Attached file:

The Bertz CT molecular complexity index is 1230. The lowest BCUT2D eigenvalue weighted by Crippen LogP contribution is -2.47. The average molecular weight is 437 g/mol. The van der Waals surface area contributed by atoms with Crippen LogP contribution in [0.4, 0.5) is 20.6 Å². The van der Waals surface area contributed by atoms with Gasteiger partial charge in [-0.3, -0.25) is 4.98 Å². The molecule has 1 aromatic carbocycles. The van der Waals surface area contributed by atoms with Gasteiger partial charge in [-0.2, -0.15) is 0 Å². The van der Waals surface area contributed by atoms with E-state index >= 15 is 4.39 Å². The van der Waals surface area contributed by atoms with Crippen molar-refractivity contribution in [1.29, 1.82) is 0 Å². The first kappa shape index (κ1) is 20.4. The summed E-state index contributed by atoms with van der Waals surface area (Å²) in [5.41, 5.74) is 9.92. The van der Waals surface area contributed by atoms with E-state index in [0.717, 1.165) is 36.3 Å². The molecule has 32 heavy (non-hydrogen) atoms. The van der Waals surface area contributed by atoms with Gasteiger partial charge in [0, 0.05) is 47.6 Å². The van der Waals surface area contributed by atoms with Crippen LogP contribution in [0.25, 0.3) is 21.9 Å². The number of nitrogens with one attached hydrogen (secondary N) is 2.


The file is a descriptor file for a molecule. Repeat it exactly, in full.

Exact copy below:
The Bertz CT molecular complexity index is 1230. The lowest BCUT2D eigenvalue weighted by Crippen LogP contribution is -2.47. The average molecular weight is 437 g/mol. The van der Waals surface area contributed by atoms with Crippen LogP contribution in [0.4, 0.5) is 20.6 Å². The van der Waals surface area contributed by atoms with Gasteiger partial charge in [-0.3, -0.25) is 4.98 Å². The molecule has 1 aromatic carbocycles. The van der Waals surface area contributed by atoms with Gasteiger partial charge in [-0.2, -0.15) is 0 Å². The van der Waals surface area contributed by atoms with E-state index >= 15 is 4.39 Å². The van der Waals surface area contributed by atoms with Crippen molar-refractivity contribution in [1.29, 1.82) is 0 Å². The first kappa shape index (κ1) is 20.4. The summed E-state index contributed by atoms with van der Waals surface area (Å²) in [5.41, 5.74) is 9.92. The van der Waals surface area contributed by atoms with E-state index in [0.717, 1.165) is 36.3 Å². The molecule has 32 heavy (non-hydrogen) atoms. The van der Waals surface area contributed by atoms with Gasteiger partial charge in [0, 0.05) is 47.6 Å². The van der Waals surface area contributed by atoms with Crippen LogP contribution in [0.25, 0.3) is 21.9 Å². The number of nitrogens with one attached hydrogen (secondary N) is 2.